LIMA (Peru) • Mexico could include labour and environmental rules in talks over modernising a trade deal between the United States and Mexico, President Enrique Pena Nieto has said as he seeks to avoid a stand-off with US President-elect Donald Trump.
Mr Trump has threatened to ditch the 1994 North American Free Trade Agreement (Nafta) that binds the US, Canada and Mexico if he cannot renegotiate it in favour of the US, arguing that it has led to a loss in US manufacturing jobs.
The New York real estate magnate has also threatened to slap hefty tariffs on Mexican-made goods, sparking anxiety south of the US border because Mexico currently sends four-fifths of its goods exports to the US.
Mexico's government has made clear it is willing to talk to Mr Trump about Nafta.
Mr Pena Nieto said on Saturday during the Asia-Pacific Economic Cooperation summit in Lima that he was in favour of modernising the trade treaty, not renegotiating it.
That meant looking at issues that were not contemplated when the treaty was signed more than two decades ago, he noted.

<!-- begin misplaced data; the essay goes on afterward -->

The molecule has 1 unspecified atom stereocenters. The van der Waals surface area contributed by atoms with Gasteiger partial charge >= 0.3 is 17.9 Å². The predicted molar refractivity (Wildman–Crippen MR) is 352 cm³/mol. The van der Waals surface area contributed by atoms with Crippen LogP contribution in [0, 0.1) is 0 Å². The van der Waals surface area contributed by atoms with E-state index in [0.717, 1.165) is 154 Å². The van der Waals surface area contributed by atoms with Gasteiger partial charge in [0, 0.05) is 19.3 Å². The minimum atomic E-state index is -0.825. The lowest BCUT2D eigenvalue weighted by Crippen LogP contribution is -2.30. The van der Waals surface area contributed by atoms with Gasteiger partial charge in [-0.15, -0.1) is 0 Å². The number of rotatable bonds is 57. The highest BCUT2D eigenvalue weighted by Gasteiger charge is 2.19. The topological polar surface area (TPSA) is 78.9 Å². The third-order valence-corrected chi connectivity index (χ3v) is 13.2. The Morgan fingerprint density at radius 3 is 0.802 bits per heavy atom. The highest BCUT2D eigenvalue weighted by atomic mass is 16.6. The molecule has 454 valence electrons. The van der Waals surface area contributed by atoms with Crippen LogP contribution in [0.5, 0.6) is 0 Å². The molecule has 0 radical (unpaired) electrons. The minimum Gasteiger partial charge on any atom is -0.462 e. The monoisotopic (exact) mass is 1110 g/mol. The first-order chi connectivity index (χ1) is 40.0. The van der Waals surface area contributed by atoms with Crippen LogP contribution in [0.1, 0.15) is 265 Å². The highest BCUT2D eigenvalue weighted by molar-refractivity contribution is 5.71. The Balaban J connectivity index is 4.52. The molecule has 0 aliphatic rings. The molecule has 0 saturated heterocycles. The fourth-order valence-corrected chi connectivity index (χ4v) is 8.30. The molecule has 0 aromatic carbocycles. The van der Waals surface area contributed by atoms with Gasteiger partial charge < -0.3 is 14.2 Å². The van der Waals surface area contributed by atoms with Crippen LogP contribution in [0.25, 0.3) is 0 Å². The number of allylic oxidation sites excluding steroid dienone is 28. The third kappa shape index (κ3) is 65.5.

"There are elements that could be included, issues to do with the environment..." Mr Pena Nieto said. "The labour issue is one I think that wasn't incorporated in Nafta, just to mention some chapters that could be included in this modernisation."
Before Mr Trump's surprise win, Mexico had been hoping to use the Trans-Pacific Partnership (TPP), a wider accord between the Nafta members and nine other countries, to address issues such as labour standards and the environment with the US.
However, Mr Trump was highly critical of the TPP during his election campaign and policymakers are doubtful whether it will be ratified by the US Congress under him.
Without US ratification, the TPP cannot take effect as the deal currently stands, although Mexico's government has said it and five other signatories aim to press on with it regardless.
Mexican Economy Minister Ildefonso Guajardo has said he does not believe Mr Trump will scrap Nafta, but also put forward the idea of adding additional chapters to the accord.
Mexico's government and its business leaders are eager to make the case to Mr Trump that the US' economic integration with Mexico and the latter's lower cost base has made all of North America more competitive on the global stage.
To break up Nafta, they argue, would be to damage both the US and Mexican economies.